Thursday 7 April 2016

'Sir Gawain & The Green Knight' in Pictures

Christmas at Camelot, screenprint by Clive Hicks-Jenkins, Penfold Press 2015
I'm eagerly awaiting the second print in Clive Hicks-Jenkins's series of fourteen devoted to the adventures of Sir Gawain and his nemesis, the Green Knight. I've seen various preparatory drawings and proofs, and the finished print of 'The Green Knight Arrives' promises to be stunning. Watch this space.

The story has inspired numerous illustrators over the centuries, from the anonymous artist whose work adorns the original manuscript to Diana Sudyka, whose illustrations accompany Simon Armitage's translation of the text in a 2008 Folio Society edition.

Illustration of Green Knight's arrival by Anning Bell, 1913
The big difference between most of the pictures shown here and Clive's project is that these are book illustrations, whereas Clive is producing a series of free-standing prints inspired by, but not directly connected to the text. Not that there is anything wrong with the book illustrations, some of which are dazzling.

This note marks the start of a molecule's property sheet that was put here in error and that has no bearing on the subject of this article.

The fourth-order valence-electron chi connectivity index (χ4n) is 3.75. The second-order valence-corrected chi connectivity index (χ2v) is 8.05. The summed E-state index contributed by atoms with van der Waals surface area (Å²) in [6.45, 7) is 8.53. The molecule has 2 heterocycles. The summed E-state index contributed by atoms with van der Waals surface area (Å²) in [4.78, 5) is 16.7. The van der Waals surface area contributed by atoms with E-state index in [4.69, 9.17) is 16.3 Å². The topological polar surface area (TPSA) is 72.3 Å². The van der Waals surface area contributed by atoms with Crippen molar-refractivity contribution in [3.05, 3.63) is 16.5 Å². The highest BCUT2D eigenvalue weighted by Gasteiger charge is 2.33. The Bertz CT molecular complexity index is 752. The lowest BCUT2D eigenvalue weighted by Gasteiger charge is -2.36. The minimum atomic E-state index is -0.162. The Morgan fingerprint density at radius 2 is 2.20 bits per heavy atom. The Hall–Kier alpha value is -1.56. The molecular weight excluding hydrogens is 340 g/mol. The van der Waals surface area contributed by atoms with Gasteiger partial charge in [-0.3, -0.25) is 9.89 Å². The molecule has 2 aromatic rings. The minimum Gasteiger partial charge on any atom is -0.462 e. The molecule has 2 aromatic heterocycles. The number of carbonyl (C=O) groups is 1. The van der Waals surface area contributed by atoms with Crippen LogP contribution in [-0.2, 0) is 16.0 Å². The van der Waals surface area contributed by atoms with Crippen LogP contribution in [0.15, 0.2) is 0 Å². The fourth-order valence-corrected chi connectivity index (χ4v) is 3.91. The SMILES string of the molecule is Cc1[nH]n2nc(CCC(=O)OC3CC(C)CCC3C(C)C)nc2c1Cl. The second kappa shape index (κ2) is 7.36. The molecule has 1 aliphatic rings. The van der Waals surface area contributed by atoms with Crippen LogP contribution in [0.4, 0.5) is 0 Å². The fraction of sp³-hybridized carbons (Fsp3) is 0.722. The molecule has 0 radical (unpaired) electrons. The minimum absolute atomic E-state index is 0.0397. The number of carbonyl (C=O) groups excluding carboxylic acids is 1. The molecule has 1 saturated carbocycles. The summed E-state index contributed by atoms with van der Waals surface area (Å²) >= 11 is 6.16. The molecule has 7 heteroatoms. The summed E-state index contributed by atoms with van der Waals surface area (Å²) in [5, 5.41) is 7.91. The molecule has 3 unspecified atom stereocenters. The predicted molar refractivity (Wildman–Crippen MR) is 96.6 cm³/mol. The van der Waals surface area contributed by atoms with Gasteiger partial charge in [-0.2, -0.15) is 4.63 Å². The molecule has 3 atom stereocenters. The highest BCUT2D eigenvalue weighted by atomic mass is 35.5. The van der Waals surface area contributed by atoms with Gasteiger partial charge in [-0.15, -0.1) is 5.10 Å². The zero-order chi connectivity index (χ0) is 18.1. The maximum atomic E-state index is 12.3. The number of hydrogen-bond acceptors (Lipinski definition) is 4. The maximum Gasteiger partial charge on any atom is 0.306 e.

Green Knight's arrival, by Juan Wijngaard, 1981
The very first (extant) edition of the poem, which is held in manuscript form in the British Library, was illustrated by an unknown artist in the 14th century. The grisly scene of the Green Knight speaking via his decapitated head is particularly striking - note the expressions of (medieval) bewilderment on the faces of Arthur and his retinue - OMG! #headisoff!

Green Knight continues speaking, despite losing head, Illustration from original manuscript, C14

The same scene illustrated by Diana Sudyka for the Folio Society, 2008

Gawain approaches Sir Bertilak's castle, Cyril Satorsky, Ltd Editions Club, 1971

Watch out Gawain! Sir Bertilak's wife, by Diana Sudyka

Gawain at the Green Chapel, Lego-style, by Josh Wedin 2007

Yikes! The Green Knight by Des Hanley, 2000s

The moment of truth for Gawain, Dorothea Braby, Golden Cockerel Press 1952

There's a whole world of other Gawain-related imagery out there - if anyone wants to share any please comment below. I'll post an image of Clive's new piece as soon as it's published. Meanwhile, for an interesting take on Gawain style, check this out.


E Berris said...

The poem (one of my favourite texts at college) really inspires artists, but the Lego with its intensity of green is so unexpected. It sent me to check the text (for mist and ice and louring weather), but find that Gawain describes the place as an "utter desert", "desolation" and "a sinister shrine ". Very thought provoking. thank you.

James Russell said...

Belatedly, thankyou!

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